SIX MILE, S.C. (WSPA) – Like many service members, family ties motivated Frank Cox to join the service.
“My father had served in the Army and other members of my family, and my brother had gone through the ROTC program,” said Cox.
He spent 26 years there and went through the ROTC program at Clemson.
Cox went on active duty right after graduation.
“My first assignment I had a very interesting assignment in Aberdeen Proving Ground involved with chemical weapons,” he added.
Cox deployed to Vietnam in 1970 in the infantry unit. His fundamental job was base defense and base security.
“We were defending the quarters to keep the North Vietnamese from infiltrating into the South,” Cox told 7 NEWS.
He said he would fly a helicopter every day to look for enemy locations but ultimately returned to the States without conflict.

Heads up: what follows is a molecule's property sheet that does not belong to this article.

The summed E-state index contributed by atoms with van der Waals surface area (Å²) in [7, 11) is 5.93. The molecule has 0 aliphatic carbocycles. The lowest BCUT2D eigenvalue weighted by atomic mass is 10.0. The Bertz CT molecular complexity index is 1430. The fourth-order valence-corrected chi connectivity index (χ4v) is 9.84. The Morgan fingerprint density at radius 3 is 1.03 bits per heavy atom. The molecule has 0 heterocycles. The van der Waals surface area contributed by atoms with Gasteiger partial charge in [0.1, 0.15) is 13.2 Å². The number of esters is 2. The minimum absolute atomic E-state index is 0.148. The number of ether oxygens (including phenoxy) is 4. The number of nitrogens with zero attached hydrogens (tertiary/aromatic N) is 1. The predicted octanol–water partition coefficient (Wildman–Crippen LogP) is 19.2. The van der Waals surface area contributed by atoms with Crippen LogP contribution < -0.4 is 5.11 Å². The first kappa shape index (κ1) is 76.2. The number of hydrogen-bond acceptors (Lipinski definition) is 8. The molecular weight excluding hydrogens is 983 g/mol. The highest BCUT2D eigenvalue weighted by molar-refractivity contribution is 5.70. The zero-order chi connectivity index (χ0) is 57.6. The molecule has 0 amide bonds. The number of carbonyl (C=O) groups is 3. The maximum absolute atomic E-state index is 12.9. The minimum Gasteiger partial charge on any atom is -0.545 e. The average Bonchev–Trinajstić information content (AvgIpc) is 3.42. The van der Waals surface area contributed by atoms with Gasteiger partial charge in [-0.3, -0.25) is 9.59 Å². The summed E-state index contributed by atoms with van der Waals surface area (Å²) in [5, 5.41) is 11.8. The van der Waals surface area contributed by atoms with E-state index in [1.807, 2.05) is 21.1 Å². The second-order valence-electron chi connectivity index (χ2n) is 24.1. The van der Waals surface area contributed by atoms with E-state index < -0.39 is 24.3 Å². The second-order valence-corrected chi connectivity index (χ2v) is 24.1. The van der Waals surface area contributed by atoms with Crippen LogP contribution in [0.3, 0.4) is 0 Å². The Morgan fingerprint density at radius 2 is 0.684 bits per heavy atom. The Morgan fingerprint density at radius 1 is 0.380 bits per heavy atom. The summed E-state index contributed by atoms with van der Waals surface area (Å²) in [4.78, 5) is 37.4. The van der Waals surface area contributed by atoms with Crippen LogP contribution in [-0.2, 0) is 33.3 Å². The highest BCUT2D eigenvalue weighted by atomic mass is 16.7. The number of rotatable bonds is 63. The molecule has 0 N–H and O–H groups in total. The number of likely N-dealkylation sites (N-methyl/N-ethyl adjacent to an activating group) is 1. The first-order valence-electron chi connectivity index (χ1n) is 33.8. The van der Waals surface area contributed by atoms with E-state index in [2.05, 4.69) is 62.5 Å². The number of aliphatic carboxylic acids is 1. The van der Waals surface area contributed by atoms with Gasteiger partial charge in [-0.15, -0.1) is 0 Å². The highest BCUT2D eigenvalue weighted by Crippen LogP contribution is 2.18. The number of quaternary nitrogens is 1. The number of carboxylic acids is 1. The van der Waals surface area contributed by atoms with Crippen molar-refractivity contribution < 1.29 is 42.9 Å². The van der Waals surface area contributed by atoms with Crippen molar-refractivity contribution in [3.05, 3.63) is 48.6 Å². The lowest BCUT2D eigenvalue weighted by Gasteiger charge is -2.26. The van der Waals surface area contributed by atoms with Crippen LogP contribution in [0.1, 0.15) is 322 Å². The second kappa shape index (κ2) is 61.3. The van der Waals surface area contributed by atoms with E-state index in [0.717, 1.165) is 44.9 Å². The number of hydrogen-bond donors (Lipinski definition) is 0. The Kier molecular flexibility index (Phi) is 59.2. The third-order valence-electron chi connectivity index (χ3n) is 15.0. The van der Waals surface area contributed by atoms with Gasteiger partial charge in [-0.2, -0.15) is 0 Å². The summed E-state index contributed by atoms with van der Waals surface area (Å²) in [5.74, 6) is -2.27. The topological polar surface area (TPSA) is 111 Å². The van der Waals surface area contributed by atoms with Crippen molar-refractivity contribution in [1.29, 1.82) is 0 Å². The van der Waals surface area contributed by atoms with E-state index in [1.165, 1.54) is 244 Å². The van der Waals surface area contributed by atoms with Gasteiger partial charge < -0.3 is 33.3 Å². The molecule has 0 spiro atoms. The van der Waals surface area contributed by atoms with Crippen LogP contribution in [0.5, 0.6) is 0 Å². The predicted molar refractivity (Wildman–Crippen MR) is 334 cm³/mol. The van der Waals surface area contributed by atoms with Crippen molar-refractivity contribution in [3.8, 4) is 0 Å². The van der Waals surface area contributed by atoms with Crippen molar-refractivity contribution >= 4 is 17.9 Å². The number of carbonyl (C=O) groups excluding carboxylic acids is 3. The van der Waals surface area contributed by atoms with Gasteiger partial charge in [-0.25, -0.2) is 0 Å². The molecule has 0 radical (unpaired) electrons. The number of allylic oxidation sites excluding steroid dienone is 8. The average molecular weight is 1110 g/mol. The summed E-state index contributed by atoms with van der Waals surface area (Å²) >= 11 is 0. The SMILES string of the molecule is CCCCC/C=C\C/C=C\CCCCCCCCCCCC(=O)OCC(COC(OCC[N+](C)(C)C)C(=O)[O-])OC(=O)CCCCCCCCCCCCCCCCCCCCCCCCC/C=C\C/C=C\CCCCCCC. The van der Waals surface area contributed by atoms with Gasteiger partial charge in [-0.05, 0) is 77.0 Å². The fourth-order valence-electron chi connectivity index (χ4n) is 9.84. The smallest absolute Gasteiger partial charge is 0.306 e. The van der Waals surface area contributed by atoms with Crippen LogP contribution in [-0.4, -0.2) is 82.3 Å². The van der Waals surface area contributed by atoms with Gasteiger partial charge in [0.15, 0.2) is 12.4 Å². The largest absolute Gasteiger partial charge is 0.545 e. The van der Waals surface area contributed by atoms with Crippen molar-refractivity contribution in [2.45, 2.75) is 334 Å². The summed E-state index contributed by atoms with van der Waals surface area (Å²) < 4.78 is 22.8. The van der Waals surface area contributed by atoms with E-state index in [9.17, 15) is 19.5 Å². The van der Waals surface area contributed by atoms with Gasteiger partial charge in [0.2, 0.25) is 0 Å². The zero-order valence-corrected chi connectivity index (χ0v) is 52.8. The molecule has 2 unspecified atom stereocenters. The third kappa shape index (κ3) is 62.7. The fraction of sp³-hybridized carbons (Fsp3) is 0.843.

“When I got out of the Army, I had a real extensive background in nuclear, biological, and chemical warfare. That was my specialty,” Cox said. “And a company hired me that had a significant capability to do research and development. And so I kind of walked out of one business into the private sector.”
Now Cox works with the Clemson Corps. It’s a program formed with retired military officers.
“We had two missions— to raise interest and raise knowledge of Clemson’s military history, its heritage, and also to fund scholarships for ROTC,” said Cox.
He described the program as uplifting.
“Because you kind of kept back in touch with the military and you felt like you were contributing to the growth and development of these young officers,” he shared.
On his off days, you might find Cox at the Semper Fi Barn.
It’s a barn in Six Mile where veterans can go to sit back, relax, and commemorate.
He said reflecting back on his career in and out of the service, he feels his life has been ideal.
“I’m the luckiest man on the face of the planet,” Cox said. “I have a wonderful family. I have a wonderful wife. Grew up in Clemson. I’m living in Clemson now, so I’m experiencing this phenomenal growth and experience at Clemson. So life is good.”
Frank Cox, Thank You for Your Service.